Petitioner Insular Life entered into an agency contract with respondent Pantaleon de los Reyes authorizing the latter to solicit applications for life insurance for which he would be paid compensation in the form of commissions. Sometime after, the parties entered into another contract where Pantaleon was appointed as Acting Unit Manager responsible for recruitment, training, organization, development and furtherance of the agency’s goals. He was prohibited from working for other life insurance companies or with the government. Pantaleon worked concurrently as agent and Acting Unit Manager until he was notified of his termination. He thus filed a complaint for illegal dismissal before the Labor Arbiter. The Labor Arbiter dismissed the complaint but on appeal was reversed by the NLRC tribunal ruling that Pantaleon was an employee of petitioner. Petitioner contends that nature of the work has already been resolved by the Court in the earlier case of Insular Life v. Basiao where Basiao is declared an independent contractor and not an employee of petitioner.
Whether or not there exists employer-employee relationship between petitioner and Pantaleon.
As to the matter involving the power of dismissal and control by the employer, the latter of which is the most important of the test, unlike Basiao, herein respondent De los Reyes was appointed Acting Unit Manager, not agency manager. Petitioner in fact has admitted that it provided De los Reyes a place and a table at its office where he reported for and worked whenever he was not out in the field.
Under the managership contract, De los Reyes was obliged to work exclusively for petitioner in life insurance solicitation and was imposed premium production quotas. He was proscribed from accepting a managerial or supervisory position in any other office including the government without the written consent of petitioner. De los Reyes could only be promoted to permanent unit manager if he met certain requirements and his promotion was recommended by the petitioner’s District Manager and Regional Manager and approved by its Division Manager. As Acting Unit Manager, De los Reyes performed functions beyond mere solicitation of insurance business for petitioner. As found by the NLRC, he exercised administrative functions which were necessary and beneficial to the business of INSULAR LIFE.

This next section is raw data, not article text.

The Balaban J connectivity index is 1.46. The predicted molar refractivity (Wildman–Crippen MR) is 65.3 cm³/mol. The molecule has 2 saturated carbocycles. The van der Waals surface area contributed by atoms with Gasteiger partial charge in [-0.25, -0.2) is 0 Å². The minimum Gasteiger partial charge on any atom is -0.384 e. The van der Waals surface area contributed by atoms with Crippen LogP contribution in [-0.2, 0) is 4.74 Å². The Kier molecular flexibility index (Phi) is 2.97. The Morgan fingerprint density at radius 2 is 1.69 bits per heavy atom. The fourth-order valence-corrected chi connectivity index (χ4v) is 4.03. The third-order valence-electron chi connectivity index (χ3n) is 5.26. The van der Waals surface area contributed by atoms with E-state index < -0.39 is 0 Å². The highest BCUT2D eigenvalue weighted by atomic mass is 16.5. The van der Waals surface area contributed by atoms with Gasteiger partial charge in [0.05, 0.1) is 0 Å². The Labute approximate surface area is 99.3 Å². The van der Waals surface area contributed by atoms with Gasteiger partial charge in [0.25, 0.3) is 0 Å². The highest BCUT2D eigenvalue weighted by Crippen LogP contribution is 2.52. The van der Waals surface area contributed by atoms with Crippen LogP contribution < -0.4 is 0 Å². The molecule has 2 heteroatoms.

Exclusivity of service, control of assignments and removal of agents under private respondent’s unit, collection of premiums, furnishing of company facilities and materials as well as capital described as Unit Development Fund are but hallmarks of the management system in which herein private respondent worked. This obtaining, there is no escaping the conclusion that private respondent Pantaleon de los Reyes was an employee of herein petitioner.
*In contrast to the case decided by the Court 10 years earlier, Insular Life Assurance v. NLRC and Basiao, as quoted:
Petitioner would have us apply our ruling in Insular Life Assurance Co., Ltd. v. NLRC and Basiao to the instant case under the doctrine of stare decisis, postulating that both cases involve parties similarly situated and facts which are almost identical. But we are not convinced that the cited case is on all fours with the case at bar. In Basiao, the agent was appointed Agency Manager under an Agency Manager Contract. To implement his end of the agreement, Melecio Basiao organized an agency office to which he gave the name M. Basiao and Associates. The Agency Manager Contract practically contained the same terms and conditions as the Agency Contract earlier entered into, and the Court observed that, “drawn from the terms of the contract they had entered into, (which) either expressly or by necessary implication, Basiao (was) made the master of his own time and selling methods, left to his own judgment the time, place and means of soliciting insurance, set no accomplishment quotas and compensated him on the bases of results obtained. He was not bound to observe any schedule of working hours or report to any regular station; he could seek and work on his prospects anywhere and at anytime he chose to and was free to adopt the selling methods he deemed most effective.” Upon these premises, Basiao was considered as agent — an independent contractor — of petitioner INSULAR LIFE.